“Hallo, Borybran,” said Psajathrion. “A moment of your time, perhaps to extend for several days, in a professional capacity.”
“Psajathrion! Itharieth!” cried Borybran. He is cobalt-blue with white highlights and a single long forehead horn. He also radiates brightly to theoception, having gotten deified somehow as a matter of professional interest. (Don’t make too much of his godhead. It is no more amazing or impressive than that my husband the air-mage braids lightning bolts into his mane.) “What a relief it is, to be consulted in a professional capacity! I have written grand upon grand of theological reports, but, save for Vorav where events happened more swiftly than consultations, theology has been a matter of very little public interest!” One may suspect Borybran of exaggerating his labors.
“By the Gloringe’s door-hinges, it is no longer so, Borybran!” exclaimed Itharieth. “We have a matter of a god on Girgar placing a world-wide curse. We wish to investigate, to discover, to understand — to twist the god’s tail until they lift it, by the Flimnei’s chimneys!”
“Ah, Itharieth, you evoke deities whose names are obscure beyond even my deep study!” said Borybran. (“He makes them up,” Psajathrion muttered.) “But this seems like a veritable case study! Tell me more!”
So they told him more. As they spoke, Xilobrax and Tultamaan and Jaraswat and others slithered by to listen.
“Why, yes indeed!” said Borybran, much amused to be the center of attention. “The combination of eccentric fussiness, peculiar punishment, and oracular unclarity about it certainly does suggest the approach of a certain sort of deity. We must investigate and meditate and triangulate, and much shall be revealed that was obscured!”
Jaraswat scowled. “Borybran. Is your report on the theotonic field on Girgar both quarliq and complete? For that matter, are your reports on Kyspert and even long-departed Vorav kaperkonk in every aspect — do they exist at all?”
Borybran peered at the Chief Scholar. “What does that mean?”
Jaraswat bit Borybran’s left forewing. “Borybran! You spend every moment and every thought on that jawdidj fucking-glade of yours, and not enough on the heart of scholarship! ‘kaperkonk’ is straightforward Cĥẚriptaaan, ‘quarliq’ is equally routine Tlelismaxchi! Both are words I frequently use to convey the degree of perfection I demand from your work! Perfection which you do not deign to supply, preferring to flirt ignominiously with Xilobrax and Rhosmanthus and I don’t know who else!”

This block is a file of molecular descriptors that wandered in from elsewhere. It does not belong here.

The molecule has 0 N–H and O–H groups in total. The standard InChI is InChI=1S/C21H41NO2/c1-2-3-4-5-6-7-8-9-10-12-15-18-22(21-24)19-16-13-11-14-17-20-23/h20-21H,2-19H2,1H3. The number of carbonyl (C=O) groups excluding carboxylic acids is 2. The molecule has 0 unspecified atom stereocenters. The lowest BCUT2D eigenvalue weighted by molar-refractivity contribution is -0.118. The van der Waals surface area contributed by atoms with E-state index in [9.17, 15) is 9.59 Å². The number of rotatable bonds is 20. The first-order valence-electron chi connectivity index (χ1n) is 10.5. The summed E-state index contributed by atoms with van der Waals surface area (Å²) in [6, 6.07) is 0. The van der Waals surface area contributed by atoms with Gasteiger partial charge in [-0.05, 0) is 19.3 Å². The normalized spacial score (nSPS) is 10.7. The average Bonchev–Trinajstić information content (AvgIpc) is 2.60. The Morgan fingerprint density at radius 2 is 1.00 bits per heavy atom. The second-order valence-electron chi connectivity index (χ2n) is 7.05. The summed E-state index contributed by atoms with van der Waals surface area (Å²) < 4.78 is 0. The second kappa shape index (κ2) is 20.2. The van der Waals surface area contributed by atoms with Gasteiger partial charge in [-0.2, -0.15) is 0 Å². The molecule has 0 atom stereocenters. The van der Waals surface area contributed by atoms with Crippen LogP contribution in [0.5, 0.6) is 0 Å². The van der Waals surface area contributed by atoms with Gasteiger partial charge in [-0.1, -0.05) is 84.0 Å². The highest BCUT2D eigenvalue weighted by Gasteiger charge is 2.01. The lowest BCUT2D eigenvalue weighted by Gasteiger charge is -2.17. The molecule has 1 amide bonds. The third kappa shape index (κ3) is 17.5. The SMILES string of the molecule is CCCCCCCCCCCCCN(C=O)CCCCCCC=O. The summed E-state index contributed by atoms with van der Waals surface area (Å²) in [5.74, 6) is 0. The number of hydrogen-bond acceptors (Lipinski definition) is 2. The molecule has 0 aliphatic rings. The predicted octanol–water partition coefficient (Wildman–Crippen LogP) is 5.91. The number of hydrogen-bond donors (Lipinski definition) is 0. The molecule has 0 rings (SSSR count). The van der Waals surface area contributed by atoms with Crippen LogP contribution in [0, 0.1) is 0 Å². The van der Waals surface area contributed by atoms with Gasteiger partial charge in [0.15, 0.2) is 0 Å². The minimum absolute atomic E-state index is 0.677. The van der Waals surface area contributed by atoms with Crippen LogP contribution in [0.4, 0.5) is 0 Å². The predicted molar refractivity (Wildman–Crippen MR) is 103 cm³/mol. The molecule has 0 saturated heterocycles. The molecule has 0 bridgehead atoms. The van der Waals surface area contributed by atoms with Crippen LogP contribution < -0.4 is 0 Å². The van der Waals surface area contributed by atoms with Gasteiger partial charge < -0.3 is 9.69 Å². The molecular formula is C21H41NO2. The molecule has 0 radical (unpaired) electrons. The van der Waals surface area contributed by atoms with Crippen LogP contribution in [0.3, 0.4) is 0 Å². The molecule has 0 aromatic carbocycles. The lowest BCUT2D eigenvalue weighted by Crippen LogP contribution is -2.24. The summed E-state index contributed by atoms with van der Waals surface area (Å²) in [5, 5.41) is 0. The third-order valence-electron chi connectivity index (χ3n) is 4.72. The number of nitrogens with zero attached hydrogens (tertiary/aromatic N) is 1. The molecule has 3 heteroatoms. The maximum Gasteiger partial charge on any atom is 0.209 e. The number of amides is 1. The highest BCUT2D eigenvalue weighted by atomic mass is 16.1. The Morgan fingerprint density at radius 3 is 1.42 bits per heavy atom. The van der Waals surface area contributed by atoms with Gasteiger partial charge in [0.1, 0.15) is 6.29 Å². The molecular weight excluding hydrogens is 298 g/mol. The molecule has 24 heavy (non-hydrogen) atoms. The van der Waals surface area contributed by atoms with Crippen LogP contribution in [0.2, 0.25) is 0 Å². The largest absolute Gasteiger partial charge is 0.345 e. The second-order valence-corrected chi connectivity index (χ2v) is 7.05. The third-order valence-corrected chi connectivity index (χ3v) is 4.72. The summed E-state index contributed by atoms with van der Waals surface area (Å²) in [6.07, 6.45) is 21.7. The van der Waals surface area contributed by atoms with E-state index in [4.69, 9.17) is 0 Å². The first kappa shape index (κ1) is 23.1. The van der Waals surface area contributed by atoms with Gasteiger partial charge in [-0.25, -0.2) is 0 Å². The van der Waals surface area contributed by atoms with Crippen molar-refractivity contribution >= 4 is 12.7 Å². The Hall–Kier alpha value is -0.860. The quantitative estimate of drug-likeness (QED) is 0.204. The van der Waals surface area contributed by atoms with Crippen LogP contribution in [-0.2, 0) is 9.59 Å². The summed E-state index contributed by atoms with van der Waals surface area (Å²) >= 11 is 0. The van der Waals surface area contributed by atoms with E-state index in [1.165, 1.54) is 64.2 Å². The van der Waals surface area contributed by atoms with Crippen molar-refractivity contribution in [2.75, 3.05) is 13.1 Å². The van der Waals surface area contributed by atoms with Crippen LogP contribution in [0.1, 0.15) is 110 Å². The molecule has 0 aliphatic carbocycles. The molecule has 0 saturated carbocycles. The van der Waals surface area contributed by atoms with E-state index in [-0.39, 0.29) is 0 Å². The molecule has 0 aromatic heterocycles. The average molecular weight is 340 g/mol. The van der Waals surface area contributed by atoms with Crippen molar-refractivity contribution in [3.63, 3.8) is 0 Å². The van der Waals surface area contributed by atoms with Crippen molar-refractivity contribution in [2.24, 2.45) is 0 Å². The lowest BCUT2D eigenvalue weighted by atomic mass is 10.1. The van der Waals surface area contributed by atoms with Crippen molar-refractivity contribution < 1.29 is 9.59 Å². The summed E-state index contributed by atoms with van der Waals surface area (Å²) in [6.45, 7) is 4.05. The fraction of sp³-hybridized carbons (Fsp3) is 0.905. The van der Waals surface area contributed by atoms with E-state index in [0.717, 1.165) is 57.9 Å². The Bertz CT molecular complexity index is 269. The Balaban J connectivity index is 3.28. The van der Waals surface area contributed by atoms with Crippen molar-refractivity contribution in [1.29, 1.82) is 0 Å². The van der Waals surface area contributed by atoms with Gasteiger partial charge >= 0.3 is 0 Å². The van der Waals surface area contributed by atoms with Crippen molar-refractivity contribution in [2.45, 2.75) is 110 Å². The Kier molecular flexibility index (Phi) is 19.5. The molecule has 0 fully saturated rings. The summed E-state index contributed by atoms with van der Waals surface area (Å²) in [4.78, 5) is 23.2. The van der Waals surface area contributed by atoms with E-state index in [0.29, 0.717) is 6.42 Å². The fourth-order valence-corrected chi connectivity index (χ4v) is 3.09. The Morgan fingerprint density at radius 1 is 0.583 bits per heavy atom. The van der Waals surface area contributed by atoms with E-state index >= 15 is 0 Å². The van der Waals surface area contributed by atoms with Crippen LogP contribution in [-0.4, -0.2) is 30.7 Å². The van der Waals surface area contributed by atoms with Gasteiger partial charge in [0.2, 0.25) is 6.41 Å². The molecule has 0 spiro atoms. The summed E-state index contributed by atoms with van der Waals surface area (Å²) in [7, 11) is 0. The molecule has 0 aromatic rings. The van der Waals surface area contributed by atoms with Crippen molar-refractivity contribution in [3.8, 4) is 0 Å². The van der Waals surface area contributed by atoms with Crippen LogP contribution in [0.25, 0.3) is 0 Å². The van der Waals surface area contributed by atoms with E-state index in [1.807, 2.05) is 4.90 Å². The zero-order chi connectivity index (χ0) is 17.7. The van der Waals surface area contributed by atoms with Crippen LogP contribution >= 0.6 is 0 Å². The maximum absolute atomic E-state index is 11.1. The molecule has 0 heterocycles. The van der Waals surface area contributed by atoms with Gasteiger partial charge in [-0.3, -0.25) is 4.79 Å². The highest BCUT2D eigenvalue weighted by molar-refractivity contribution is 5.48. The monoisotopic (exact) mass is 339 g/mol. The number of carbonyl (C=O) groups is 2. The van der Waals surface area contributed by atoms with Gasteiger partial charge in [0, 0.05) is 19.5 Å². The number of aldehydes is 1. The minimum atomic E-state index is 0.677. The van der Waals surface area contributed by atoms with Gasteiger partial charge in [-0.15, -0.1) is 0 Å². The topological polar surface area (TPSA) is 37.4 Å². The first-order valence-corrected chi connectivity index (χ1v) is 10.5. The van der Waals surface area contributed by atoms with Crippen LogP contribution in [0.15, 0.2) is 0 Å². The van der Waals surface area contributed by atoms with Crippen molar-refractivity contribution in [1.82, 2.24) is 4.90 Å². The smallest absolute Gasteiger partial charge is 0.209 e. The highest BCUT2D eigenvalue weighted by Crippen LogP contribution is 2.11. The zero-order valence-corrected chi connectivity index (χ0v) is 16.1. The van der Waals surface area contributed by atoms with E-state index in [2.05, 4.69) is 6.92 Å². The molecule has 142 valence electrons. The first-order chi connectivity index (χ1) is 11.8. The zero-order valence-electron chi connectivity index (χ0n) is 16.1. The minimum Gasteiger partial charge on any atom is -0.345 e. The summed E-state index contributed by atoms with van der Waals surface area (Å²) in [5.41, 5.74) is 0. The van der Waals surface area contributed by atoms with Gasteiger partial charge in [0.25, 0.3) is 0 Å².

“Atharis and Sjojarn are better consorts than any female on any mating flight ever,” Borybran noted. (I dispute his accuracy! Arilash on my mating flight was peerless. I kept the flight’s average low, though.) “Kyspert and Vorav are long-lost; nobody will ever read those reports. The report on Girgar could be enhanced by more interaction with the theotonic field. In any case it’s the girgods themselves who our clients will care about, not just the field, so I’m going to go find the girgods.”
Jaraswat bit Borybran’s other wing, hard enough to break bones and to impinge on the limits of polite behavior. As Borybran healed himself, Jaraswat reared over him and hissed, “Who is it who is Chief Scholar? Who is it who designs the schedules and organizes the tasks of the wooraw hoard of ḋordond fucking-drakes that we are somehow pleased to call scholars here? Is it you? Is this why you proclaim so openly that you are going to go do this unauthorized and inappropriate side-quest?”Support this project! Show that you’re reading it by exchanging notes with the characters, other readers, the writer, and occasional other entities at sythyry.livejournal.com. And/or buy Bard Bloom’s books on Amazon, especially Mating Flight and World in My Claws, the prequel to this story. Also: Glossary and Dramatis Personae.